In addition to all the telephotos, Nikon has a full “double trinity” of excellent zooms, plus an extra choice at both f2.8 and f4 in the midrange (the long member of the second trinity is a 100-400 f4.5-5.6, not a 70-200mm f4 – the latter lens is a minor hole in their lineup). They also have the remarkable set of matched f1.8 lenses from 20-85mm, all superb, that I’ve highlighted before, plus quite a few extras like pancakes, travel zooms and macro lenses. They’ve been introducing half a dozen well-chosen Z-mount lenses a year for the past few years, rarely introducing a mediocre lens, and it shows! There’s still one weakness in Z-mount, and that’s very fast lenses. There are only two lenses faster than the f1.8 set – an exotic 50mm f1.2 that just might be the most complex normal lens ever made and the ultra-exotic 58mm f0.95 NOCT that makes the f1.2 lens look entirely reasonable. There’s no 85mm f1.2 or f1.4 (although a fast 85mm, probably f1.2, is on the roadmap and coming soon). There’s no fast wideangle, and no roadmap nor even solid rumors of one… Nikon needs to either release some fast primes below the telephoto range or give Sigma (who have some excellent ones in E and L mounts) their mount specifications (or both). Still, from “Z-mount lacks lenses” to this lineup in a couple of years is quite remarkable…

Canon also has an impressive collection of telephotos, although I personally like Nikon’s approach better. Canon has four top-end exotic primes, all with similar light gathering capability (they’re a stop apart in aperture and at roughly a 1.4x ratio in focal length). The first two are standard exotic telephoto focal lengths and apertures – 400mm f2.8 and 600mm f4. Where Canon has innovated is that they keep going up that scale to 800mm f5.6 and 1200mm f8. A 400mm f2.8 and an 800mm f5.6 both require a 143mm front element, while a 600mm f4 and a 1200mm f8 need slightly more light with a 150mm front element – still awfully close. These four are all, of course, very expensive lenses – the 400mm f2.8 is $12,000 while the 1200mm f8 is $20,000, with the intermediate focal lengths in between.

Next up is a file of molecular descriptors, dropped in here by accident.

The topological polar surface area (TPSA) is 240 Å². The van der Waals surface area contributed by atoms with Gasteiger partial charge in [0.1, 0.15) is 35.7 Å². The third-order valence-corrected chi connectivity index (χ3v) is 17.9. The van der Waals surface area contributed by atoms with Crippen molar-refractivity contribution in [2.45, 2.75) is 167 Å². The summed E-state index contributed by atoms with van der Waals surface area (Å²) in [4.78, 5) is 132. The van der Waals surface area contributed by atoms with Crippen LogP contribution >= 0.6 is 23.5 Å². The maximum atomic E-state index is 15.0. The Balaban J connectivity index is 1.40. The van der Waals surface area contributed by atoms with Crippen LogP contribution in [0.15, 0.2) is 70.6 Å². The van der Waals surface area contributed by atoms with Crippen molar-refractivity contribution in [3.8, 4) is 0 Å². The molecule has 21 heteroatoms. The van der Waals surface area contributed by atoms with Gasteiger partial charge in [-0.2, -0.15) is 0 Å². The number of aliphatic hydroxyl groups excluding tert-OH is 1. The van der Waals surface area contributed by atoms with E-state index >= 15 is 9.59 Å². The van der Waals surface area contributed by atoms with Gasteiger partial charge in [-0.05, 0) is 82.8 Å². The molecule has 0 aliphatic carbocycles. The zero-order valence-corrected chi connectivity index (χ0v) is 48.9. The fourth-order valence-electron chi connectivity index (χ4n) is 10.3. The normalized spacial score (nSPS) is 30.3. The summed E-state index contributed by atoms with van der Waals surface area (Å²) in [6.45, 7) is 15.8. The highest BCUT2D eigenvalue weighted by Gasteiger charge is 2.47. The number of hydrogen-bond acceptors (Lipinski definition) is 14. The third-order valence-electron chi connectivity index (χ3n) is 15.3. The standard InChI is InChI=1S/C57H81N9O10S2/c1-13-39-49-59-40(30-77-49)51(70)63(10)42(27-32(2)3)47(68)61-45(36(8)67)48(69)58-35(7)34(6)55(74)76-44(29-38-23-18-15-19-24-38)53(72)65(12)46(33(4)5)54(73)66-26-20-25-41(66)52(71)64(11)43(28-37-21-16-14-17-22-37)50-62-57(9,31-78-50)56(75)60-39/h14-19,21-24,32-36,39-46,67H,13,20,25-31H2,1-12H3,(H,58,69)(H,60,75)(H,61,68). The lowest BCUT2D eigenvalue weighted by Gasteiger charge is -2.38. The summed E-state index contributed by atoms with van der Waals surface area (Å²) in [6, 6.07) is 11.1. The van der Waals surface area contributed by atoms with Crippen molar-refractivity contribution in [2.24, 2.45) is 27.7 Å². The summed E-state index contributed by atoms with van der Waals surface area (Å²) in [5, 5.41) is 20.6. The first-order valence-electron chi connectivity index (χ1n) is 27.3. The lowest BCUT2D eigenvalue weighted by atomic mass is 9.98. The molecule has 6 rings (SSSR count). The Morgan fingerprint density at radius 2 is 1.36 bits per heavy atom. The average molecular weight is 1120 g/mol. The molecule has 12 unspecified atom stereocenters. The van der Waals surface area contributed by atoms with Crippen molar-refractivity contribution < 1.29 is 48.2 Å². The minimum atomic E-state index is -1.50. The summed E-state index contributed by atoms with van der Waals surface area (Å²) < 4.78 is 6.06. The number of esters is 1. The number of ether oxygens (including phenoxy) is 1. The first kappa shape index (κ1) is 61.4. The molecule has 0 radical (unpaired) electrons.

Leica once made a series of telephotos where one lens head attached to rear element sets of different magnifications. The focusing mechanism was in the rear elements – the head was just the big, expensive light gathering elements. It feels like these four lenses could either take that approach (all of them would work with a 150mm head), or be two lenses each with a built-in, switchable teleconverter, or more radically, even be a single zoom lens. How much bulkier would the zoom actually be than any of the primes? How much more expensive?

Another interesting piece of optical trivia is that the 400mm and 600mm lenses are both 17 elements in 13 groups. The 800mm and 1200mm lenses are 26 element/18 group designs. Coincidentally (or maybe not), Canon’s latest RF mount 2x teleconverter happens to use 9 elements in 5 groups, and it adds just about the right amount of length and weight to make up the difference between the 400mm and the 800mm, or the 600mm and the 1200mm. Canon has mentioned in official publications that the 800 and 1200mm lenses use a “magnification optic” (otherwise known as a teleconverter) at the rear of the lens.

Everything in front of the “magnification optic” is the same between the 400mm and the 800mm, and between the 600mm and the 1200mm. The 800mm is $5000 more expensive than the 400mm, the 1200mm is $7000 more expensive than the 600mm. The “magnification optic” appears to be the same in the two lenses, although it does not appear to be identical to the RF Extender 2x that Canon sells for $599 – it does seem to be a design optimized for very long lenses. It also includes a Super UD element that the stand-alone teleconverter does not. Still, $5000-$7000 seems like a lot of money for a teleconverter (and why does adding the teleconverter to the 600mm cost $2000 more than adding it to the 400mm)? Could they build the teleconverter as a $2000 external unit? Even a $2000 price tag is giving them the benefit of the doubt that the optics are much more expensive than in the existing RF Extender 2x, plus a converter that is exclusively for expensive superteles will sell in much smaller numbers than one that also works on more common lenses.

A 400mm f2.8 RF lens, which is really an EF lens with a mount adapter built in (empty section in back)…
600mm f4– slightly longer barrel, but the elements are very familiar (drawings not exactly to scale)
800mm f5.6 – 400mm f2.8 with an internal TC (outlined in red)
And 1200mm f8 – notice any family resemblance? These four lenses plus the latest EF 400 and 600 are all extremely similar…